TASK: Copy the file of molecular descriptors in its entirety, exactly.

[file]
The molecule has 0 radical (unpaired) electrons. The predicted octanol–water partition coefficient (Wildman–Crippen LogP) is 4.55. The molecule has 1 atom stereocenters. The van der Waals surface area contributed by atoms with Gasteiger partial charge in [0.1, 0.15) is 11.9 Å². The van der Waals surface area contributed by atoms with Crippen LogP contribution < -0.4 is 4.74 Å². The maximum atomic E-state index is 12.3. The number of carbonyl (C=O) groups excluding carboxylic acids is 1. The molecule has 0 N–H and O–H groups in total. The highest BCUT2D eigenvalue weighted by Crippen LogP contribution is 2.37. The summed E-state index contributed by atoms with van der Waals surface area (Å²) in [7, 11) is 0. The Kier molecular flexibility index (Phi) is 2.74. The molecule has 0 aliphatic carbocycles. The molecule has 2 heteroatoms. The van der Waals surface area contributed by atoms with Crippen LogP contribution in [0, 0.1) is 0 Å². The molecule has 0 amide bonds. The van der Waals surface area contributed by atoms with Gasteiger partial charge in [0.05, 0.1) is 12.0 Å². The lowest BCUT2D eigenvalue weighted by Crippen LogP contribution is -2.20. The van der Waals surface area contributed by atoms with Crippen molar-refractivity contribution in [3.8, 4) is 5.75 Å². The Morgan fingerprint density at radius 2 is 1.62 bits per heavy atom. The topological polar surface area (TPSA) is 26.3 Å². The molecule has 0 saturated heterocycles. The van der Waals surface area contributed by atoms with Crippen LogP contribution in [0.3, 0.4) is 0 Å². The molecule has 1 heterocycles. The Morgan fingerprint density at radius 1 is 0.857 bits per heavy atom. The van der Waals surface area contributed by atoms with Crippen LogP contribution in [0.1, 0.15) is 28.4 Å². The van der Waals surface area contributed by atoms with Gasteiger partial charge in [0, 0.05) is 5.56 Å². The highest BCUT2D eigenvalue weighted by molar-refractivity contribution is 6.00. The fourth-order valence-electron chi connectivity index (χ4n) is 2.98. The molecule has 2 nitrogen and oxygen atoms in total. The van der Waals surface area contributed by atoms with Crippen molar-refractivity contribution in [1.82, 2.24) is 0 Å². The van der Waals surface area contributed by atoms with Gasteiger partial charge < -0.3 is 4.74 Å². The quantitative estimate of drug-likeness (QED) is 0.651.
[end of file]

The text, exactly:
The molecule has 0 radical (unpaired) electrons. The predicted octanol–water partition coefficient (Wildman–Crippen LogP) is 4.55. The molecule has 1 atom stereocenters. The van der Waals surface area contributed by atoms with Gasteiger partial charge in [0.1, 0.15) is 11.9 Å². The van der Waals surface area contributed by atoms with Crippen LogP contribution < -0.4 is 4.74 Å². The maximum atomic E-state index is 12.3. The number of carbonyl (C=O) groups excluding carboxylic acids is 1. The molecule has 0 N–H and O–H groups in total. The highest BCUT2D eigenvalue weighted by Crippen LogP contribution is 2.37. The summed E-state index contributed by atoms with van der Waals surface area (Å²) in [7, 11) is 0. The Kier molecular flexibility index (Phi) is 2.74. The molecule has 0 aliphatic carbocycles. The molecule has 2 heteroatoms. The van der Waals surface area contributed by atoms with Crippen LogP contribution in [0, 0.1) is 0 Å². The molecule has 0 amide bonds. The van der Waals surface area contributed by atoms with Gasteiger partial charge in [0.05, 0.1) is 12.0 Å². The lowest BCUT2D eigenvalue weighted by Crippen LogP contribution is -2.20. The van der Waals surface area contributed by atoms with Crippen molar-refractivity contribution in [3.8, 4) is 5.75 Å². The Morgan fingerprint density at radius 2 is 1.62 bits per heavy atom. The topological polar surface area (TPSA) is 26.3 Å². The molecule has 0 saturated heterocycles. The van der Waals surface area contributed by atoms with Crippen LogP contribution in [0.3, 0.4) is 0 Å². The molecule has 1 heterocycles. The Morgan fingerprint density at radius 1 is 0.857 bits per heavy atom. The van der Waals surface area contributed by atoms with Crippen LogP contribution in [0.1, 0.15) is 28.4 Å². The van der Waals surface area contributed by atoms with Gasteiger partial charge in [0, 0.05) is 5.56 Å². The highest BCUT2D eigenvalue weighted by molar-refractivity contribution is 6.00. The fourth-order valence-electron chi connectivity index (χ4n) is 2.98. The molecule has 2 nitrogen and oxygen atoms in total. The van der Waals surface area contributed by atoms with Crippen molar-refractivity contribution in [1.82, 2.24) is 0 Å². The van der Waals surface area contributed by atoms with Gasteiger partial charge < -0.3 is 4.74 Å². The quantitative estimate of drug-likeness (QED) is 0.651.